‘Belfast’ Review: So Personal yet So Sterile

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Kenneth Branagh has established himself over the years as one of the most prolific Shakespearean actors – both on the screen and working behind the scenes. With Belfast, he opts to tell a story that should bring him closer to home, to how he saw his childhood in Ireland. While it’s easy enough to see that Branagh’s heart is in the right place when telling a movie about growing up during the Troubles, perhaps there’s something missing to supposedly meaningful revisiting of one’s own childhood. Branagh certainly is a well-meaning director, but the reminiscences of the past don’t really add up to all that much in return.

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Murder on the Orient Express (2017) – Review

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For all we know this probably isn’t going to be the last adaptation of Agatha Christie’s Murder on the Orient Express but after having already been adapted for the screen as a theatrical film in 1974 and twice for television, one can only expect that a recent spin would at least feel distinguishable because it would at least try to find a way to introduce the story to a newer audience. In some sense it would seem that Kenneth Branagh would be both the perfect choice not only to direct but also to star in the film as Christie’s Hercule Poirot, but quickly enough I was asking myself who exactly was this film being made for. For as appealing as the idea of a stylized period piece based on Agatha Christie can be, the marketing gave an idea it didn’t seem to know who it was for from the inclusion of an Imagine Dragons song. For as much as I’m thankful that awful song isn’t in the movie, it still rings off as exactly what I described prior; a new adaptation that has no idea who it’s for.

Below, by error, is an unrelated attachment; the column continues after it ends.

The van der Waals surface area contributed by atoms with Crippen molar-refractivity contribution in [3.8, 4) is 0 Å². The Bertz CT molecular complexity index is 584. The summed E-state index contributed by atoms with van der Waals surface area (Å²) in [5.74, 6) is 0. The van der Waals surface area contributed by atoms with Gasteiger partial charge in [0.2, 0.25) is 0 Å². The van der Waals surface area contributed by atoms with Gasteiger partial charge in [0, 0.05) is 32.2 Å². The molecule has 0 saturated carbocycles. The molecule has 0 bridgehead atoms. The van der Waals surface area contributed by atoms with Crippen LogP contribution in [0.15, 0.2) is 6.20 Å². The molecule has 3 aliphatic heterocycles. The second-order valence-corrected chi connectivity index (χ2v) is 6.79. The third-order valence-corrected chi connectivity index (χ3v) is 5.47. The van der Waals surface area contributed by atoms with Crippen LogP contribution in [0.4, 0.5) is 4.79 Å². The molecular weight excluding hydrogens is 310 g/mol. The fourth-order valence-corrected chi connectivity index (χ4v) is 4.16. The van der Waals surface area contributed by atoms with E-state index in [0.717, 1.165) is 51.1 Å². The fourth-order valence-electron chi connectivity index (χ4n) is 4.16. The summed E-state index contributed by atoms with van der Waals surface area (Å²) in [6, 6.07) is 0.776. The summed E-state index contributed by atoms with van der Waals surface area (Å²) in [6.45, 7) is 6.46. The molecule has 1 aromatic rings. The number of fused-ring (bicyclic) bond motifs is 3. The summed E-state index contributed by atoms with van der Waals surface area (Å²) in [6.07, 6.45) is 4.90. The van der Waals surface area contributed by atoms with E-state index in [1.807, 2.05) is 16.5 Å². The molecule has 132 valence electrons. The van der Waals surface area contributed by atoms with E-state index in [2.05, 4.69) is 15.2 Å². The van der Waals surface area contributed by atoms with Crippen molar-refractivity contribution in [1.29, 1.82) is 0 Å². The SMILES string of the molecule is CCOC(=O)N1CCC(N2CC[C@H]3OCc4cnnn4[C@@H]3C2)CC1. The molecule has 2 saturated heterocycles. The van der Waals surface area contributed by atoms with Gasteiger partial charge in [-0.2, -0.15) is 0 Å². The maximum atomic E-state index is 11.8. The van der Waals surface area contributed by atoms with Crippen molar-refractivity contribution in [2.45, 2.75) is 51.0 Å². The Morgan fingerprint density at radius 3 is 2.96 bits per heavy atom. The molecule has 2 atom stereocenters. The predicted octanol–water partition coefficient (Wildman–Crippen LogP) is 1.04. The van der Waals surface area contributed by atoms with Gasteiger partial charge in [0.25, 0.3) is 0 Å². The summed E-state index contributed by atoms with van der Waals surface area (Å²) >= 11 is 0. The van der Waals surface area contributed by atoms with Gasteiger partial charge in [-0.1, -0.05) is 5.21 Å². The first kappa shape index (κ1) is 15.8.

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Dunkirk – Review

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Christopher Nolan’s films are loved and hated in equal measure, for he’s already established a dedicated following that has blown him up to the heights of being one of the greatest filmmakers of his time – and at the same time he has also established a crowd of detractors who renounce the praises of his fans. Personally I’ve found myself in the middle, for he was once a filmmaker I loved as I was getting into movies although his work after The Dark Knight I have already found for myself had not held up nearly as well as I remembered. It was one among many reasons I was skeptical coming into Dunkirk, for I was only worried that I may have soured on Christopher Nolan far too much with his most recent films not doing particularly much for me as he once did – only to find myself in for a pleasant surprise. I saw another side of Nolan that I’d also want to continue in his future films, for it felt refreshing to watch as I was seated in the theater.

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